The Racetrack in Death Valley – Mysterious Moving Rocks

Mysterious Moving Rocks – Your Theory?

I took this photo last night in a remote part of Death Valley. I’d love to read your thoughts and theories as to why and how these rocks move across the desert on their own! Now, let’s all be sporting about this and NOT use the Google to figure it out… use your mind.

The day in Death Valley was about 115 F (46 C). It wasn’t a dry heat either… there has been a lot of humidity here and there is flash lightning in the day and night. This location here took a lot of time, effort, and 4×4 to find. I took five gallons of water, a map, and some warnings from the place that rented the jeep that this area was inaccessible because of recent road wash-outs from rivers. Well, they were right! So getting the 4×4 over and through the washed out rivers took many more hours than expected. I only suffered one minor injury when my head slammed into the rollbar during a clumsy maneuver. But after I finally found this place I’ve always wanted to visit, it was late afternoon with plenty of time to hike around before night fell.

Here are a few things I noticed which will either be a help or a hindrance in your quest to figure it out:
• When I rapped upon the rock with my knuckle, I felt a faint metallic ting.
• Many rocks were jet-black and heavy with time
• The mud was dry as an old bone, and as I walked across it, I left no footprints behind.
• I walked around without my shoes for a bit, and my feet barely picked up any sand or dirt.  There was a fine white-alkaline powder on my soles, however.
• I never saw the rock move, but I did try something.  In the still of the night, if you put your ear to the ground near the rock, you can hear a distant echo – a trembling sound from deep underground, like heavy chains dragged through the maw of hell.

So what do YOU think causes the rocks to move? Give me your best AND most ludicrous theories!

In the meantime, I’m leaving Death Valley to go to Burning Man, so my internet will be quite limited. The team at will still be around if you need anything, however

Daily Photo – The Mysterious Rock of Wonder

I look forward to your theories (from the boring to the surreal) of what makes these rocks move across the playa on their own!

The Mysterious Rock of Wonder

Photo Information

  • Date Taken2018-01-05 00:10:32
  • Camera
  • Camera Make
  • Exposure Time
  • Aperturef/4
  • ISO1600
  • Focal Length14mm (14mm in 35mm)
  • Flashflash did not fire, compulsory flash mode
  • Exposure Programmanual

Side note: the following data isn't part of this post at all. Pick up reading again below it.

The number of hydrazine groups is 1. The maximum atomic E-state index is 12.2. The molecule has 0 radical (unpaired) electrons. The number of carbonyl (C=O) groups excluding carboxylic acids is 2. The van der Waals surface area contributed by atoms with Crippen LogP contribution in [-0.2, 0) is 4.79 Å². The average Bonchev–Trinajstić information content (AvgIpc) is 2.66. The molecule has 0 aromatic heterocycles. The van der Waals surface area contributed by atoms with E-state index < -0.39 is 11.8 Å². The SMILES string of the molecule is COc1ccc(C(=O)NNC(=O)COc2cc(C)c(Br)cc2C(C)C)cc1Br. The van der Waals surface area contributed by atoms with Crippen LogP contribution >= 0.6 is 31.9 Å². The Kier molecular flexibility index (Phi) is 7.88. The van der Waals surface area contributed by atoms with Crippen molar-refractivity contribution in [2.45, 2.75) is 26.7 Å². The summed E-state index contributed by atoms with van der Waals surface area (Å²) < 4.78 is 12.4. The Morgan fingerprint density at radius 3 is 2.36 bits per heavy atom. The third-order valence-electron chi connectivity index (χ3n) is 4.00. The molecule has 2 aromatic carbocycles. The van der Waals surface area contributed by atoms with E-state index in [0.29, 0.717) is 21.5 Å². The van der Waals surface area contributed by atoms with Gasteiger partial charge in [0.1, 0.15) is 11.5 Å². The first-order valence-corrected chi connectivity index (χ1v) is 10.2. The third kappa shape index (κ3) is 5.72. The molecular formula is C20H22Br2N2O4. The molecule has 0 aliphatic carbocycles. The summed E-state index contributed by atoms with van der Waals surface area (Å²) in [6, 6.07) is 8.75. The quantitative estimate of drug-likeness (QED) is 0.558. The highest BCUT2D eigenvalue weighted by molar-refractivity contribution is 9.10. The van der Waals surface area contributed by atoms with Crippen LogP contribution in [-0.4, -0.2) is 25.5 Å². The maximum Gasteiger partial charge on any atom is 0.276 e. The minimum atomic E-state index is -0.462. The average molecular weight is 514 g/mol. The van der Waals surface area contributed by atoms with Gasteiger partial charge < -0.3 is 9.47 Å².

• Exposure Bias

  • mtschappat

    What a brilliant photo.

    — Mike Tschappat

  • Eric Pearson

    Well, Trey, I suspect either aliens or Bigfoot. Just kidding. Could it be the planet’s magnetic field?

    How big is the rock in the photo?

  • Mike Sauder

    Fantastic image. I’ve seen this shot so many times, but always during the day. You’re a brave man. Did you sleep there, or drive back in the dark? For the curious, this was a 15 sec exposure at f/4, ISO 1600. 14mm. It’s amazing that the moon gave enough light to give the nice color of the mud at 1:20am! Did you consider trying a higher ISO and smaller aperature? Is the light near the horizon from a town on the other side of the mountains?

  • Tiny sand men rise out of the cracks on the ground when no one is around… and pushes the rocks in a race to align the rocks to their gods so that once they align it perfectly… the whole human population gets transformed to sand men.

  • Robert Rath

    My guess is an underground
    water course is tumbling magnetic rocks and over time slowly drags
    anything magnetic at the surface along its course. Ok off to Google now
    😉 Oh, gorgeous image Trey by the way!

  • Trevor Seitz

    obviously they are in a different time plane than us, and 1000 years in their time is only a day in ours…

  • Jeff Johnson

    It’s actually part of the training for young aliens who are growing up with their parents over in Area 51 which is not that far away. Moving the rocks on the Racetrack without being detected is the first step in their training. If they complete that successfully then they graduate to crop circles and then cow abductions.

  • Gary Tompkins

    After the market was cornered on Mexican Jumping Beens Mexican farmers looked to expand their horizons with a much larger version called “The Giant Jumping Rock”. The Mexican farmers pooled their resources but still could only afford to manufacture a very small amount of the large rocks that ended up not actually jumping like the beens did but only moved slowly over a long time. Frustrated with their limited production run the farmers soon found that the same market that adored the little been had no such affection for the large, mostly unmoving rocks and finally gathered all they had and secretly dumped them in the desert where they lie today baffling scientists who come from around the world to study them.